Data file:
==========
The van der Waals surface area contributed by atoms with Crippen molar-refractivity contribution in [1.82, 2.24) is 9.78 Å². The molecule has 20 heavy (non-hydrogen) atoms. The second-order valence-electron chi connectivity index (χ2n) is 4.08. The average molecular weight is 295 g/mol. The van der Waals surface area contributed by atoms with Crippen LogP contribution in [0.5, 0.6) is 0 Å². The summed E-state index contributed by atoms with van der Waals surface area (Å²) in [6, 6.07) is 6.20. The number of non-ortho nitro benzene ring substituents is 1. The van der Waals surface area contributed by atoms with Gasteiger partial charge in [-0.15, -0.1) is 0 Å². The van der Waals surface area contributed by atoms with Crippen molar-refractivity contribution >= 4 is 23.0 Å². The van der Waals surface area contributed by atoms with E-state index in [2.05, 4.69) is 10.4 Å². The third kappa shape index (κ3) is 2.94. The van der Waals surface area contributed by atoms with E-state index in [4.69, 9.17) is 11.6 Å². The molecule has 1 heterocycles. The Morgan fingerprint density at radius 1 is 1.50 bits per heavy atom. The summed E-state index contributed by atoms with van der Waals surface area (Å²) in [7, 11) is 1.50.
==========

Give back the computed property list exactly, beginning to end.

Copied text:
The van der Waals surface area contributed by atoms with Crippen molar-refractivity contribution in [1.82, 2.24) is 9.78 Å². The molecule has 20 heavy (non-hydrogen) atoms. The second-order valence-electron chi connectivity index (χ2n) is 4.08. The average molecular weight is 295 g/mol. The van der Waals surface area contributed by atoms with Crippen LogP contribution in [0.5, 0.6) is 0 Å². The summed E-state index contributed by atoms with van der Waals surface area (Å²) in [6, 6.07) is 6.20. The number of non-ortho nitro benzene ring substituents is 1. The van der Waals surface area contributed by atoms with Gasteiger partial charge in [-0.15, -0.1) is 0 Å². The van der Waals surface area contributed by atoms with Crippen molar-refractivity contribution >= 4 is 23.0 Å². The van der Waals surface area contributed by atoms with E-state index in [2.05, 4.69) is 10.4 Å². The third kappa shape index (κ3) is 2.94. The van der Waals surface area contributed by atoms with E-state index in [4.69, 9.17) is 11.6 Å². The molecule has 1 heterocycles. The Morgan fingerprint density at radius 1 is 1.50 bits per heavy atom. The summed E-state index contributed by atoms with van der Waals surface area (Å²) in [7, 11) is 1.50.